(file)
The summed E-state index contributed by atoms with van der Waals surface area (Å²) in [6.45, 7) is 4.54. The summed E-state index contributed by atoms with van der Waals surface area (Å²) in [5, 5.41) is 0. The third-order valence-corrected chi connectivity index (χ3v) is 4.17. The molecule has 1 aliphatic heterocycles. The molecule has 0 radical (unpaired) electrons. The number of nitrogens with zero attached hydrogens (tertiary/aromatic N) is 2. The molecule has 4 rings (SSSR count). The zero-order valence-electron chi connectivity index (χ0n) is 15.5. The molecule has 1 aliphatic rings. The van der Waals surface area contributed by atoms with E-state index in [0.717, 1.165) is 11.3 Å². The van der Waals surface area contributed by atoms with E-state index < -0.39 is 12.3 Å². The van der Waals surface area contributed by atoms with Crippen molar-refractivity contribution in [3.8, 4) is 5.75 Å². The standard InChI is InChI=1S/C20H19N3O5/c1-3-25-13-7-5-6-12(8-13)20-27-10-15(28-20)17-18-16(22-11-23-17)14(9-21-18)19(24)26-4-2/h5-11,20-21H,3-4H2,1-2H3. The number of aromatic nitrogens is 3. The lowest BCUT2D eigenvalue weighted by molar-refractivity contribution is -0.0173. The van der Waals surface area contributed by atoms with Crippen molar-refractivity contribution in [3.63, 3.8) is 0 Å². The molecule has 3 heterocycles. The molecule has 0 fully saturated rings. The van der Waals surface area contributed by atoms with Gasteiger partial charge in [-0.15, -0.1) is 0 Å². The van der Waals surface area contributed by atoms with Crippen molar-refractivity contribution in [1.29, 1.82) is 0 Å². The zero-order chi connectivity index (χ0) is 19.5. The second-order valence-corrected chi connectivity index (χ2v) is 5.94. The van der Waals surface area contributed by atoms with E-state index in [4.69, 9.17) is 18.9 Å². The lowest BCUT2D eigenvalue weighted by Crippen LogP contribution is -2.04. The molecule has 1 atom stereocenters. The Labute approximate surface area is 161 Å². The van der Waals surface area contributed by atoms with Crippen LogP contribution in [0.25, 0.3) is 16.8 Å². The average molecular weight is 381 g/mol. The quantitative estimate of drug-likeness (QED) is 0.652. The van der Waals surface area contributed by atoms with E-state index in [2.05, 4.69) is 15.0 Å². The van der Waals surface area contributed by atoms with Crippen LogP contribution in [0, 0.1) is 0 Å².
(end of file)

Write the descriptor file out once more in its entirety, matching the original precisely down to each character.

The summed E-state index contributed by atoms with van der Waals surface area (Å²) in [6.45, 7) is 4.54. The summed E-state index contributed by atoms with van der Waals surface area (Å²) in [5, 5.41) is 0. The third-order valence-corrected chi connectivity index (χ3v) is 4.17. The molecule has 1 aliphatic heterocycles. The molecule has 0 radical (unpaired) electrons. The number of nitrogens with zero attached hydrogens (tertiary/aromatic N) is 2. The molecule has 4 rings (SSSR count). The zero-order valence-electron chi connectivity index (χ0n) is 15.5. The molecule has 1 aliphatic rings. The van der Waals surface area contributed by atoms with E-state index in [0.717, 1.165) is 11.3 Å². The van der Waals surface area contributed by atoms with E-state index < -0.39 is 12.3 Å². The van der Waals surface area contributed by atoms with Crippen molar-refractivity contribution in [3.8, 4) is 5.75 Å². The standard InChI is InChI=1S/C20H19N3O5/c1-3-25-13-7-5-6-12(8-13)20-27-10-15(28-20)17-18-16(22-11-23-17)14(9-21-18)19(24)26-4-2/h5-11,20-21H,3-4H2,1-2H3. The number of aromatic nitrogens is 3. The lowest BCUT2D eigenvalue weighted by molar-refractivity contribution is -0.0173. The van der Waals surface area contributed by atoms with Crippen molar-refractivity contribution in [3.63, 3.8) is 0 Å². The molecule has 3 heterocycles. The molecule has 0 fully saturated rings. The van der Waals surface area contributed by atoms with Gasteiger partial charge in [-0.15, -0.1) is 0 Å². The van der Waals surface area contributed by atoms with Crippen molar-refractivity contribution in [1.29, 1.82) is 0 Å². The zero-order chi connectivity index (χ0) is 19.5. The second-order valence-corrected chi connectivity index (χ2v) is 5.94. The van der Waals surface area contributed by atoms with E-state index in [4.69, 9.17) is 18.9 Å². The lowest BCUT2D eigenvalue weighted by Crippen LogP contribution is -2.04. The molecule has 1 atom stereocenters. The Labute approximate surface area is 161 Å². The van der Waals surface area contributed by atoms with Crippen LogP contribution in [0.25, 0.3) is 16.8 Å². The average molecular weight is 381 g/mol. The quantitative estimate of drug-likeness (QED) is 0.652. The van der Waals surface area contributed by atoms with E-state index in [2.05, 4.69) is 15.0 Å². The van der Waals surface area contributed by atoms with Crippen LogP contribution in [0, 0.1) is 0 Å².